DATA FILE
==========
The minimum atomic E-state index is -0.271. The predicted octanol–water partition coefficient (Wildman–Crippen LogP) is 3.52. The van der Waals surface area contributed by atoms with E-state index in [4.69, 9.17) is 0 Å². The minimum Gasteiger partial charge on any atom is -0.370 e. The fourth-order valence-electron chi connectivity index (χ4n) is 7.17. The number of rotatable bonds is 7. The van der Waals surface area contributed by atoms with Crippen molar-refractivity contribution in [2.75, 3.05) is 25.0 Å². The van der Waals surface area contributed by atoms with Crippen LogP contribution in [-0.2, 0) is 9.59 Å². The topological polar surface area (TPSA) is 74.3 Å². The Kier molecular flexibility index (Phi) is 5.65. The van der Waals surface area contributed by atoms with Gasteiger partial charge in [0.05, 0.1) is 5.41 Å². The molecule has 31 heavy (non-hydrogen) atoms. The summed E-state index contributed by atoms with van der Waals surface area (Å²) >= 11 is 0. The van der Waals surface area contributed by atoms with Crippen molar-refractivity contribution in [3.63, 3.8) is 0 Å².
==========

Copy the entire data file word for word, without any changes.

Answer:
The minimum atomic E-state index is -0.271. The predicted octanol–water partition coefficient (Wildman–Crippen LogP) is 3.52. The van der Waals surface area contributed by atoms with E-state index in [4.69, 9.17) is 0 Å². The minimum Gasteiger partial charge on any atom is -0.370 e. The fourth-order valence-electron chi connectivity index (χ4n) is 7.17. The number of rotatable bonds is 7. The van der Waals surface area contributed by atoms with Crippen molar-refractivity contribution in [2.75, 3.05) is 25.0 Å². The van der Waals surface area contributed by atoms with Crippen LogP contribution in [-0.2, 0) is 9.59 Å². The topological polar surface area (TPSA) is 74.3 Å². The Kier molecular flexibility index (Phi) is 5.65. The van der Waals surface area contributed by atoms with Gasteiger partial charge in [0.05, 0.1) is 5.41 Å². The molecule has 31 heavy (non-hydrogen) atoms. The summed E-state index contributed by atoms with van der Waals surface area (Å²) >= 11 is 0. The van der Waals surface area contributed by atoms with Crippen molar-refractivity contribution in [3.63, 3.8) is 0 Å².